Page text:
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Charity Isn't Always About Giving

Updated: Jul 2, 2019

Thinking about charity you probably already have an ingrained bias that translates into "giving" and giving means contributing money. You have it all wrong.

Breaking the word down into its most miniscule elements indicates it comes from a variety of words which mean love of others, the Greek word agape, in fact, means "love" of others. Money or giving was never specifically inherent in the translations;

as we find in the Japanese language, it is understood rather than spelled out how we should interpret the word. But we have been raised to see it as giving in some form; primarily money or goods or even meals. All wonderful charitable things to do.

Charity can also be expressed, however, in one form that we

usually don't associate with it; saving a life. I don't mean giving an organ for someone who's dying and needs a transplant. In fact, I don't think charity should be the exclusive domain of the human. Recently, we had an example of how charitable actions should be expanded and it didn't always meet with agreement.

The wildfires in California have ravaged more miles of acreage than anyone in their wildest dreams thought possible. Fleeing for their lives with, often, only the clothes on their backs, the stories told of lives lost, family histories, families trying to see some hope for their futures.

In the midst of all this terror, one man stopped to save a wild rabbit from the flames (actually he saved a white one and a black one--two) and for it he did not get rousing cheers for his charity. In fact, he was the target of criticism rather than appreciation. A wild animal's life wasn't worth his effort. Some called him "an idiot" for his actions.

Life isn't valued unless it's human? Is that showing our spirit of charity and our care for all things living, whether in the wild or in our homes? Did people not risk their lives to save their dogs, cats

and horses? Wasn't one woman horse trainer burned seriously when she tried to save horses? Was she doing it only because they were valuable property or because she valued the animals and their lives? Do we save horses but not other animals, unless they're house pets?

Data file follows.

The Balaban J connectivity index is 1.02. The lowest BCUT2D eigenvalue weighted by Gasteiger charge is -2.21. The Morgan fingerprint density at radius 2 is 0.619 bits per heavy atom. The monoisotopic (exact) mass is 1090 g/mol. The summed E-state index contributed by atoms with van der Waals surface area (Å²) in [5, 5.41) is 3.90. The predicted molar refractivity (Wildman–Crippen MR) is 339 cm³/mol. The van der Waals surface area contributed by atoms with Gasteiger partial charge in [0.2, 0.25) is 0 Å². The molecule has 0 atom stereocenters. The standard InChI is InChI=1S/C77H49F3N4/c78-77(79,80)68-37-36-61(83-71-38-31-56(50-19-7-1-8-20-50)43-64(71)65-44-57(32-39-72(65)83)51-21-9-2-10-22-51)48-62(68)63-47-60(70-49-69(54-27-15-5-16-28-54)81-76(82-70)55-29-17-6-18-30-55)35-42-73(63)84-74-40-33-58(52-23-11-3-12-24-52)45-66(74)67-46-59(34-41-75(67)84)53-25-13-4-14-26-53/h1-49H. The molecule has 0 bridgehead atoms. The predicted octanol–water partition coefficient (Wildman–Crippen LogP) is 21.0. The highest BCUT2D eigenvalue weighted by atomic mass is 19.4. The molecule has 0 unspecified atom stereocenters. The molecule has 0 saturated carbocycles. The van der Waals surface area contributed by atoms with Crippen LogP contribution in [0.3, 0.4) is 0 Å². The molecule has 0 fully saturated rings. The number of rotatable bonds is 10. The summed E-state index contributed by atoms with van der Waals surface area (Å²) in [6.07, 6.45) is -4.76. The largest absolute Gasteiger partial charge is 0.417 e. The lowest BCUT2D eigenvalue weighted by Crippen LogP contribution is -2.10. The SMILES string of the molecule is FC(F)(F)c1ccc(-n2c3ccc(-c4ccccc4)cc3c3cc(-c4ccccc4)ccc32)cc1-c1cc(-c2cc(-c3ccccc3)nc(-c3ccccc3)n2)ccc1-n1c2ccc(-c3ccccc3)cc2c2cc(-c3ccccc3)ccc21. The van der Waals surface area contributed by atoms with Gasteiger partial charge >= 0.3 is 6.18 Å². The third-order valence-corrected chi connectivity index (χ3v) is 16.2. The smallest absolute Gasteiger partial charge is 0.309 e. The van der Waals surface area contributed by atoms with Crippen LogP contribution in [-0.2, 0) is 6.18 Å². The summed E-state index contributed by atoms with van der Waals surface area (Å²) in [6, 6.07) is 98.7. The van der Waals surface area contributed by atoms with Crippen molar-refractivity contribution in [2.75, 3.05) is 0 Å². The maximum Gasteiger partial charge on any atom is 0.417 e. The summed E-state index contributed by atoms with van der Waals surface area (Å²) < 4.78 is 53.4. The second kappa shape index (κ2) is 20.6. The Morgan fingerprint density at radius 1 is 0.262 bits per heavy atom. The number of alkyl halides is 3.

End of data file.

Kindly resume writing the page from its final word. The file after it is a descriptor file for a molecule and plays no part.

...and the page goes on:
I saw the frantic tweets on Twitter where people were setting up safe places for horses and house pets. I suppose if someone brought in a fawn or other wild animal they might have accepted it, but did anyone do this? No, I'm not saying human life isn't valuable and that, even when we can, we shouldn't try to rescue an animal in need. Saying "when we can" doesn't mean stopping in an inferno and placing our life at risk, but what about when the risk isn't that intense? Should we just pass an injured or disoriented animal by and be done with it?

Full disclosure: I love animals and we've always had animals in our family. Members of my extended family are involved in animal rescue work. I know we'd try to rescue any animal we could.

I've picked up an injured Canada goose, 3 sparrow chicks, baby bluejay, an exhausted cedar waxwing, box turtle that kept trying to bite me and even sea snails and sea pork to bring them to safety. The goose wasn't taken in so willingly, but they did take it. The bluejay was cheerfully placed in a large enclosure with other orphans at an avian rehab center as was the waxwing.

I commend the young man for his bravery and his charity. His actions are not those of the foolish, but one who understands the true meaning of charity and how it doesn't begin and end with money or physical things. It encompasses much more than that. Charity is life in all its iterations.

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